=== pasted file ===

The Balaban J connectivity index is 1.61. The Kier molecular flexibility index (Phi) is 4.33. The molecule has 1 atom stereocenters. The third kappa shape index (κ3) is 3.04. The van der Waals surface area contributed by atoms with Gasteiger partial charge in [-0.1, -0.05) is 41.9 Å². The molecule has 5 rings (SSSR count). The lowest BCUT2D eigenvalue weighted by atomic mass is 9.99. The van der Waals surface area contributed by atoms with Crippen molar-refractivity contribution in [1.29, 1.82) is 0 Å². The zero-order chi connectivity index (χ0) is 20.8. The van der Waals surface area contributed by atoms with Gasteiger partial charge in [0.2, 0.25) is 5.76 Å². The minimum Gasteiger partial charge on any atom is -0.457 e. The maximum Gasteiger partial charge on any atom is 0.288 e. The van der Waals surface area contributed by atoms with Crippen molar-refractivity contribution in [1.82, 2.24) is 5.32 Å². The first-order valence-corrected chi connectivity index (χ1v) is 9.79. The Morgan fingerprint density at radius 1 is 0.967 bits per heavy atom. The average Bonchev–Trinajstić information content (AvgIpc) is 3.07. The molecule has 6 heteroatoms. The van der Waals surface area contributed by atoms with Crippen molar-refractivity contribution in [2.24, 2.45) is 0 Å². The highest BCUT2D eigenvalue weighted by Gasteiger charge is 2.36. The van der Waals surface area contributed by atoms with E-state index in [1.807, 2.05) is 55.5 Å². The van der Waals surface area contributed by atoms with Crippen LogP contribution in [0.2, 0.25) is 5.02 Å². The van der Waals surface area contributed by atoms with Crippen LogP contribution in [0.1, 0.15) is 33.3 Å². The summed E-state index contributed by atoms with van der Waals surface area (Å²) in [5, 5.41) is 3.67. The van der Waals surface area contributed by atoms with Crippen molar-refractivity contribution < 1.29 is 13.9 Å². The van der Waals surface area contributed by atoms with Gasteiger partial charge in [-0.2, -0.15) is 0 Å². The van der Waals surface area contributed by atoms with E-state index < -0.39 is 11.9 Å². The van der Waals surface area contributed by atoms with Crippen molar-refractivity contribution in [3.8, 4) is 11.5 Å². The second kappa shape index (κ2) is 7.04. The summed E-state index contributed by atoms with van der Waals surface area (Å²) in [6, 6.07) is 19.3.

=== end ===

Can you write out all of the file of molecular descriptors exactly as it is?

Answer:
The Balaban J connectivity index is 1.61. The Kier molecular flexibility index (Phi) is 4.33. The molecule has 1 atom stereocenters. The third kappa shape index (κ3) is 3.04. The van der Waals surface area contributed by atoms with Gasteiger partial charge in [-0.1, -0.05) is 41.9 Å². The molecule has 5 rings (SSSR count). The lowest BCUT2D eigenvalue weighted by atomic mass is 9.99. The van der Waals surface area contributed by atoms with Crippen molar-refractivity contribution in [1.29, 1.82) is 0 Å². The zero-order chi connectivity index (χ0) is 20.8. The van der Waals surface area contributed by atoms with Gasteiger partial charge in [0.2, 0.25) is 5.76 Å². The minimum Gasteiger partial charge on any atom is -0.457 e. The maximum Gasteiger partial charge on any atom is 0.288 e. The van der Waals surface area contributed by atoms with Crippen molar-refractivity contribution in [1.82, 2.24) is 5.32 Å². The first-order valence-corrected chi connectivity index (χ1v) is 9.79. The Morgan fingerprint density at radius 1 is 0.967 bits per heavy atom. The average Bonchev–Trinajstić information content (AvgIpc) is 3.07. The molecule has 6 heteroatoms. The van der Waals surface area contributed by atoms with Crippen molar-refractivity contribution in [2.24, 2.45) is 0 Å². The highest BCUT2D eigenvalue weighted by Gasteiger charge is 2.36. The van der Waals surface area contributed by atoms with E-state index in [1.807, 2.05) is 55.5 Å². The van der Waals surface area contributed by atoms with Crippen LogP contribution in [0.2, 0.25) is 5.02 Å². The van der Waals surface area contributed by atoms with Crippen LogP contribution in [0.1, 0.15) is 33.3 Å². The summed E-state index contributed by atoms with van der Waals surface area (Å²) in [5, 5.41) is 3.67. The van der Waals surface area contributed by atoms with Crippen molar-refractivity contribution < 1.29 is 13.9 Å². The van der Waals surface area contributed by atoms with Gasteiger partial charge in [-0.2, -0.15) is 0 Å². The van der Waals surface area contributed by atoms with E-state index < -0.39 is 11.9 Å². The van der Waals surface area contributed by atoms with Crippen molar-refractivity contribution in [3.8, 4) is 11.5 Å². The second kappa shape index (κ2) is 7.04. The summed E-state index contributed by atoms with van der Waals surface area (Å²) in [6, 6.07) is 19.3.